An advocate for all amputees, Cliff Chadderton established in 1987 a task force to assist Thalidomide victims. This involved obtaining for The War Amps consultative status to the United Nations as a Non-Governmental Organization (NGO), with a team of delegates that included Dr. John Humphrey, co-author of the Universal Declaration of Human Rights, Dr. Gustave Gingras, honorary president of the Canadian Human Rights Foundation and internationally renowned specialist in rehabilitative medicine, and Brian Forbes as Association Legal Counsel, a leading advocate in International Law and Human Rights. This initiative ultimately resulted in the obtaining of compensation from the Canadian government.
Mr. Chadderton also produced The War Amps internationally award-winning Military Heritage Documentary Series, as well as published two memoirs about his experiences as a company commander in World War II. In 2008, he started a blog which gained a popular following for its telling of some of the lesser-known stories of war.
On Mr. Chadderton’s retirement from The War Amps in 2009, its National Board of Directors, adopting Mr. Chadderton’s proposed operational plan, appointed Brian Forbes and David Saunders to serve as the Executive Committee of The War Amps, supported by an Executive Subcommittee consisting of Danita Chisholm, Executive Director of Communications & the Child Amputee (CHAMP) Program, Lorraine Cornelius, Executive Director of Public Awareness and Darlene Quesnel, Executive Director of Internal Operations.
Advocate for Veterans
Prior to his appointment as Executive Secretary of The War Amps in 1965, Cliff Chadderton held several impressive positions: Adviser to the Minister of Labour in veterans’ rehabilitation, National Secretary of the Army Benevolent Fund, and Director of the Canadian Army Financial Welfare Program.
From 1965 to 1968, he served as Secretary and Executive Director of the Woods Committee, formed to conduct an extensive study on veterans pension legislation in Canada. The final three-volume study, acclaimed as the most important of its kind since the Second World War, made available to veterans for the first time a complete and detailed explanation of virtually every section of the Pension Act as well as resulted in some 148 recommendations to improve the legislation and its administration.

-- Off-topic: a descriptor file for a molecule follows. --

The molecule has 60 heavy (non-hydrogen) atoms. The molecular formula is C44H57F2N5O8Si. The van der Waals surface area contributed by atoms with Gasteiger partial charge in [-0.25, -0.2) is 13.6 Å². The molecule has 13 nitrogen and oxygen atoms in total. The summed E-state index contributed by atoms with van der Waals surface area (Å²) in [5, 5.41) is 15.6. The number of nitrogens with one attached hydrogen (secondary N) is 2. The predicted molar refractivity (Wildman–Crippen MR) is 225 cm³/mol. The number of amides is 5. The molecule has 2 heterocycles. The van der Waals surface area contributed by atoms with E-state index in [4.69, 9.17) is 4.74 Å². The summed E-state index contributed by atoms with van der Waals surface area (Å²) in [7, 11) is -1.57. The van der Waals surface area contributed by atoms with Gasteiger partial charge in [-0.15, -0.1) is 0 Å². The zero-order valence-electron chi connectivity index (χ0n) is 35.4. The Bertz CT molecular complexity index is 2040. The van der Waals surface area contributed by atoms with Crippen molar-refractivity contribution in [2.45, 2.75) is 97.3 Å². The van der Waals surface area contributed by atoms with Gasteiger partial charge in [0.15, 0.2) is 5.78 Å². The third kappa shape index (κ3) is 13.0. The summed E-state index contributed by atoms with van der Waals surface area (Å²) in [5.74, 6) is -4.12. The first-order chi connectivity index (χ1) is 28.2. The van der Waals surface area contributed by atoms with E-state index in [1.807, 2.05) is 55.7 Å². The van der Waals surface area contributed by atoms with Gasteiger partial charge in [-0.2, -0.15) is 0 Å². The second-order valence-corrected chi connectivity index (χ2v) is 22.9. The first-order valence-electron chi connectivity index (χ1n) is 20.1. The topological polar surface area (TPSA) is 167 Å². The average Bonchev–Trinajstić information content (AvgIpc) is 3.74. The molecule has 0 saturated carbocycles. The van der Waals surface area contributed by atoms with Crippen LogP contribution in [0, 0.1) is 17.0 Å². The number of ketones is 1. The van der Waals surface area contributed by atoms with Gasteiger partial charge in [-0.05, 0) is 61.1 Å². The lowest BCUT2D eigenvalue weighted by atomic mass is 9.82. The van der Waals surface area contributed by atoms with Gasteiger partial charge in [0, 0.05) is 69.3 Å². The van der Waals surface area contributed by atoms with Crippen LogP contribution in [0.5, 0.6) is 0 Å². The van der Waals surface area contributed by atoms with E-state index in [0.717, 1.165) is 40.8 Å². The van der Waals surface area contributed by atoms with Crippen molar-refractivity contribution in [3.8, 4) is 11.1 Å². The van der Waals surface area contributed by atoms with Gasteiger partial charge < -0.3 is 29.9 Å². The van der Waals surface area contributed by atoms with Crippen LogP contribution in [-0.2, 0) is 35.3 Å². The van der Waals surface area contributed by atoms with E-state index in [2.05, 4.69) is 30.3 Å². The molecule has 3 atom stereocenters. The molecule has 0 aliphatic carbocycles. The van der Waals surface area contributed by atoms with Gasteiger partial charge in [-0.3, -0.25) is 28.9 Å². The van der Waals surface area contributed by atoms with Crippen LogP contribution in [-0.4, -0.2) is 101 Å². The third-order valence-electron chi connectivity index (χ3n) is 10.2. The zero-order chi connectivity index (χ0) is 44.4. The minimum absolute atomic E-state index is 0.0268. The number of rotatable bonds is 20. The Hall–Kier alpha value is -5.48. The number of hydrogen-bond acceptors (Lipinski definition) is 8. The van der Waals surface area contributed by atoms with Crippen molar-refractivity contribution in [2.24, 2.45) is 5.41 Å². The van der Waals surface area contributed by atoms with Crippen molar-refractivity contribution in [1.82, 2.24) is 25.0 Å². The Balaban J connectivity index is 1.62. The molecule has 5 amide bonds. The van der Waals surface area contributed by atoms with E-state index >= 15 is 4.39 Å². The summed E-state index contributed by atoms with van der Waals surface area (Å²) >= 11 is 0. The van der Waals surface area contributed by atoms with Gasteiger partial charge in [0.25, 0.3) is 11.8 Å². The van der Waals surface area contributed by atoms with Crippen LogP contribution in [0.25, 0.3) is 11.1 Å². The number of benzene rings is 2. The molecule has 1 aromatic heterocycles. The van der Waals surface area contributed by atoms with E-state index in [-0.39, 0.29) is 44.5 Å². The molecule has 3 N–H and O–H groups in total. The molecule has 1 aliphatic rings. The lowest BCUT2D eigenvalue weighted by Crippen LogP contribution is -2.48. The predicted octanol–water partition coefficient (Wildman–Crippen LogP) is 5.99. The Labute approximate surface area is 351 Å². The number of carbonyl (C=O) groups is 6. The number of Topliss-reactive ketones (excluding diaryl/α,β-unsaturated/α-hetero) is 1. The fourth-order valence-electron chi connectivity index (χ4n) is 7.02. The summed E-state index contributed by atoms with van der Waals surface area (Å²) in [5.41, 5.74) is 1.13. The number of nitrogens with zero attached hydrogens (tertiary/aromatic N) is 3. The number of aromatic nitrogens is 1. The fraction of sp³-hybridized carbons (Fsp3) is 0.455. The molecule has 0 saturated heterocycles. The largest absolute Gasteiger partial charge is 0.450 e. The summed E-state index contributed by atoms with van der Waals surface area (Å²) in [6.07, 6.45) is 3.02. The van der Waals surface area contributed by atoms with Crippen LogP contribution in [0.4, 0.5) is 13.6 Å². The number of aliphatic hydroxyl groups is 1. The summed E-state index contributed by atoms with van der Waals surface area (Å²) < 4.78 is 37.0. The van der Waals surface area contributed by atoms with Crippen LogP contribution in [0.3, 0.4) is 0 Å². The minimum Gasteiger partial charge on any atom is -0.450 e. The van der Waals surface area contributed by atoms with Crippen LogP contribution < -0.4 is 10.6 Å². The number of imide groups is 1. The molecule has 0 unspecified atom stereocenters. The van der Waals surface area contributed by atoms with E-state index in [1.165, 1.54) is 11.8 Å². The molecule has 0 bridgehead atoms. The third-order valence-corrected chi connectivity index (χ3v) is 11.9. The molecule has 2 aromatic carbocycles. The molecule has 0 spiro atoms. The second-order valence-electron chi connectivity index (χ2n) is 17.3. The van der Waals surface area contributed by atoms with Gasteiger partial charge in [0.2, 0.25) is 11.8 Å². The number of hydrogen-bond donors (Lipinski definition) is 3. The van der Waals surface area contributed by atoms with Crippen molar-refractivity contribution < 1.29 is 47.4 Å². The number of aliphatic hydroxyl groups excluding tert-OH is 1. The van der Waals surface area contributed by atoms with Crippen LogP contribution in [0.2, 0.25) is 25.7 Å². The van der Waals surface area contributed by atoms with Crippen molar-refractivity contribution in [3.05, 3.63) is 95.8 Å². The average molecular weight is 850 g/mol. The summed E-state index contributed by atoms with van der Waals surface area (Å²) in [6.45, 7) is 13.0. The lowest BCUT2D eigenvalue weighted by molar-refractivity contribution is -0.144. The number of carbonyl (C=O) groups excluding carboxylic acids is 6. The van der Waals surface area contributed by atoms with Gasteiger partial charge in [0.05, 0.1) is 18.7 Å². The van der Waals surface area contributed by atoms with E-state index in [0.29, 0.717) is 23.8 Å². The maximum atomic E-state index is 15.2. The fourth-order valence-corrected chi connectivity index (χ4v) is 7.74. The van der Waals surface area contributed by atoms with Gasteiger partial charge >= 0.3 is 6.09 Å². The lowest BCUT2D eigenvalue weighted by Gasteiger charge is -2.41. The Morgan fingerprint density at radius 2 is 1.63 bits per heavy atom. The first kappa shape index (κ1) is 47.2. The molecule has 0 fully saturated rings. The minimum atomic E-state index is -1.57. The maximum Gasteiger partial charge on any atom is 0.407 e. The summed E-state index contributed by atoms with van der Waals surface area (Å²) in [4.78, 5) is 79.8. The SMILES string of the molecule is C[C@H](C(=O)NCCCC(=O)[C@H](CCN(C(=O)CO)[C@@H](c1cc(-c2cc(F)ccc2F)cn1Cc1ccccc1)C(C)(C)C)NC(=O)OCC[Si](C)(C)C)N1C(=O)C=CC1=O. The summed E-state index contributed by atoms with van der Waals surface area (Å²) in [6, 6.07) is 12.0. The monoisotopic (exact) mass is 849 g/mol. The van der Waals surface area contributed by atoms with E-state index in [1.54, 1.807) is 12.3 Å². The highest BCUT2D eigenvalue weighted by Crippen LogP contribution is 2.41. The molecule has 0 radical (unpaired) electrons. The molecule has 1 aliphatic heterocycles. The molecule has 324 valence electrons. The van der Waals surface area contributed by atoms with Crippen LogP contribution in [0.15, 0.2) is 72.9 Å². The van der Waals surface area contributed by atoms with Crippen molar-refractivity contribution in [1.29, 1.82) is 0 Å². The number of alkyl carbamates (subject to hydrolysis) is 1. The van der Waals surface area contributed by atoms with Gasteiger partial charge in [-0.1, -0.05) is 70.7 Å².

As Chairman and, at the time of his passing, Honourary Chairman, of The National Council of Veteran Associations in Canada (60 member groups), Cliff Chadderton had a long list of credits in his struggle for veterans’ rights. On behalf of both NCVA and The War Amps, he appeared before hundreds of tribunals established by Veterans Affairs Canada in the pursuit of innovative pension benefits and allowances on behalf of individual veterans, their families, and their children, with a particular focus on the prioritization of the seriously disabled veteran. An expert in the history and evolution of veteran’s legislation in Canada and throughout the world, he appeared regularly before Committees of the House of Commons and Senate, presenting papers and recommendations regarding legislative amendments for the betterment of Canadian veterans.
For more than a decade, he led The War Amps successful battle to see justice served for Canada's Hong Kong veterans. As prisoners of war of the Japanese, they were forced into slave labour during the Second World War. As Patron of the Hong Kong Veterans Association, and again working with Dr. John Humphrey, Dr. Gingras and Brian Forbes, he fought for compensation, both at the UN Human Rights Tribunals in Geneva, Switzerland and before the Canadian Government in Ottawa. Compensation of $24,000 was awarded to each surviving PoW or their widow in December 1998.
He also made it a mission to preserve the integrity and reputation of Canadian veterans, giving a voice to their concerns over the controversial series The Valour and the Horror, and the Billy Bishop documentary The Kid Who Couldn't Miss.
A Lasting Legacy
During Mr. Chadderton’s life and career, he received numerous awards, including Companion in the Order of Canada, the Order of Ontario, induction into the Canada Veterans Hall of Valour and the Terry Fox Hall of Fame, Knight in the Order of the Legion of Honour of France, the Minister of Veterans Affairs Commendation, the Royal Bank Award for Canadian Achievement and the Queen’s Diamond Jubilee medal.
He considered the creation of the CHAMP Program, however, to be his greatest achievement. Both CHAMP and the solid foundation of programs for amputees that he established and ensured would continue into the Association’s second century will stand as his lasting legacy.
He is survived by his wife, Nina, sons Bill (Marlyn), Brian (Donna), stepson Gleb, stepdaughter Sandy (Clare) Richmond as well as several cherished grandchildren and great-grandchildren.